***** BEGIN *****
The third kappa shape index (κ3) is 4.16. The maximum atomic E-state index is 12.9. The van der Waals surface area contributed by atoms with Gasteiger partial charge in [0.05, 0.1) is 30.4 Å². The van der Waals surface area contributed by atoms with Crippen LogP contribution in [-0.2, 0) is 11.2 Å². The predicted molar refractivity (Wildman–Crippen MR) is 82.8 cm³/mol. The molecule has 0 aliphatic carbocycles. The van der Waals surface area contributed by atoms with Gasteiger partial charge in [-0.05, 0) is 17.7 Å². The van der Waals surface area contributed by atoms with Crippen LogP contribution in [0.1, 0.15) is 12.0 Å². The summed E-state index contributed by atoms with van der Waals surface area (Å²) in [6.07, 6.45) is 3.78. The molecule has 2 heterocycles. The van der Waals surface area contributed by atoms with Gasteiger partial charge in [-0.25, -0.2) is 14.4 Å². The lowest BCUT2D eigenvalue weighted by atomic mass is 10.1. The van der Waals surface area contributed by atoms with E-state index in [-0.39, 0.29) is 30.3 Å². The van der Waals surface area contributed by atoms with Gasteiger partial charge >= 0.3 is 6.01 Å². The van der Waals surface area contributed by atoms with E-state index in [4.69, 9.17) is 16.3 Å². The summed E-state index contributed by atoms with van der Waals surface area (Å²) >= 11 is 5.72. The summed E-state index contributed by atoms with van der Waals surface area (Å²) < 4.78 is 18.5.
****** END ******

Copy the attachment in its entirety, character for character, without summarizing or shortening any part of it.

The third kappa shape index (κ3) is 4.16. The maximum atomic E-state index is 12.9. The van der Waals surface area contributed by atoms with Gasteiger partial charge in [0.05, 0.1) is 30.4 Å². The van der Waals surface area contributed by atoms with Crippen LogP contribution in [-0.2, 0) is 11.2 Å². The predicted molar refractivity (Wildman–Crippen MR) is 82.8 cm³/mol. The molecule has 0 aliphatic carbocycles. The van der Waals surface area contributed by atoms with Gasteiger partial charge in [-0.05, 0) is 17.7 Å². The van der Waals surface area contributed by atoms with Crippen LogP contribution in [0.1, 0.15) is 12.0 Å². The summed E-state index contributed by atoms with van der Waals surface area (Å²) in [6.07, 6.45) is 3.78. The molecule has 2 heterocycles. The van der Waals surface area contributed by atoms with Gasteiger partial charge in [-0.25, -0.2) is 14.4 Å². The lowest BCUT2D eigenvalue weighted by atomic mass is 10.1. The van der Waals surface area contributed by atoms with E-state index in [-0.39, 0.29) is 30.3 Å². The van der Waals surface area contributed by atoms with Gasteiger partial charge >= 0.3 is 6.01 Å². The van der Waals surface area contributed by atoms with E-state index in [4.69, 9.17) is 16.3 Å². The summed E-state index contributed by atoms with van der Waals surface area (Å²) >= 11 is 5.72. The summed E-state index contributed by atoms with van der Waals surface area (Å²) < 4.78 is 18.5.